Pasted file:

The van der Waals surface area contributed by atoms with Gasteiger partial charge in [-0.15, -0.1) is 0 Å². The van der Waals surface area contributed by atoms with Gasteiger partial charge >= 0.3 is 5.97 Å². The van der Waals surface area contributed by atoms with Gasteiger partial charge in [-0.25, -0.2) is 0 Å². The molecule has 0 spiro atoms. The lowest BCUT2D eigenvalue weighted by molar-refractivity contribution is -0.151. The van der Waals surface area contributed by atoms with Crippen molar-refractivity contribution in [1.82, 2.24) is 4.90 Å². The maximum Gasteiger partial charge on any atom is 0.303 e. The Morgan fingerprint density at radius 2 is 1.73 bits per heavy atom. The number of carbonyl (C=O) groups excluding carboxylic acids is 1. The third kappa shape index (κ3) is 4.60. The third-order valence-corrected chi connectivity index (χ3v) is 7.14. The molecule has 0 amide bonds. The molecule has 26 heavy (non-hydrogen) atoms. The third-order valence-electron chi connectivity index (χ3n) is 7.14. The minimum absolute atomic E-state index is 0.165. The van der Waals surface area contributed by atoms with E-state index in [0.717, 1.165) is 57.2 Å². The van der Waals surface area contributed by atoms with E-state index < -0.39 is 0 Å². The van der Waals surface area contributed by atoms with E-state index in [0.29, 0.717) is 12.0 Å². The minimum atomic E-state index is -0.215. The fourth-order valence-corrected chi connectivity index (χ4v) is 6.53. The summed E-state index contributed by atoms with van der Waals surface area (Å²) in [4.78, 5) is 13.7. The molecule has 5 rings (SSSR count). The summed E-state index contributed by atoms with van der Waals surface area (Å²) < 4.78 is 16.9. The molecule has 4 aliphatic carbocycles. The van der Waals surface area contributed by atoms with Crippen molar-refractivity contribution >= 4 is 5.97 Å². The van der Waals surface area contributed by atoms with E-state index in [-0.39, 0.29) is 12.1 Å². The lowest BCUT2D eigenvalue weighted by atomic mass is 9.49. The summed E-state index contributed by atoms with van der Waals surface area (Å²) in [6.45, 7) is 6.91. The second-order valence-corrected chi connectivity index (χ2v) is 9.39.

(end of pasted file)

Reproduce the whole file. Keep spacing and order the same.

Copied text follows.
The van der Waals surface area contributed by atoms with Gasteiger partial charge in [-0.15, -0.1) is 0 Å². The van der Waals surface area contributed by atoms with Gasteiger partial charge >= 0.3 is 5.97 Å². The van der Waals surface area contributed by atoms with Gasteiger partial charge in [-0.25, -0.2) is 0 Å². The molecule has 0 spiro atoms. The lowest BCUT2D eigenvalue weighted by molar-refractivity contribution is -0.151. The van der Waals surface area contributed by atoms with Crippen molar-refractivity contribution in [1.82, 2.24) is 4.90 Å². The maximum Gasteiger partial charge on any atom is 0.303 e. The Morgan fingerprint density at radius 2 is 1.73 bits per heavy atom. The number of carbonyl (C=O) groups excluding carboxylic acids is 1. The third kappa shape index (κ3) is 4.60. The third-order valence-corrected chi connectivity index (χ3v) is 7.14. The molecule has 0 amide bonds. The molecule has 26 heavy (non-hydrogen) atoms. The third-order valence-electron chi connectivity index (χ3n) is 7.14. The minimum absolute atomic E-state index is 0.165. The van der Waals surface area contributed by atoms with E-state index in [0.717, 1.165) is 57.2 Å². The van der Waals surface area contributed by atoms with E-state index < -0.39 is 0 Å². The van der Waals surface area contributed by atoms with E-state index in [0.29, 0.717) is 12.0 Å². The minimum atomic E-state index is -0.215. The fourth-order valence-corrected chi connectivity index (χ4v) is 6.53. The summed E-state index contributed by atoms with van der Waals surface area (Å²) in [4.78, 5) is 13.7. The molecule has 5 rings (SSSR count). The summed E-state index contributed by atoms with van der Waals surface area (Å²) < 4.78 is 16.9. The molecule has 4 aliphatic carbocycles. The van der Waals surface area contributed by atoms with Crippen molar-refractivity contribution >= 4 is 5.97 Å². The van der Waals surface area contributed by atoms with E-state index in [-0.39, 0.29) is 12.1 Å². The lowest BCUT2D eigenvalue weighted by atomic mass is 9.49. The summed E-state index contributed by atoms with van der Waals surface area (Å²) in [6.45, 7) is 6.91. The second-order valence-corrected chi connectivity index (χ2v) is 9.39.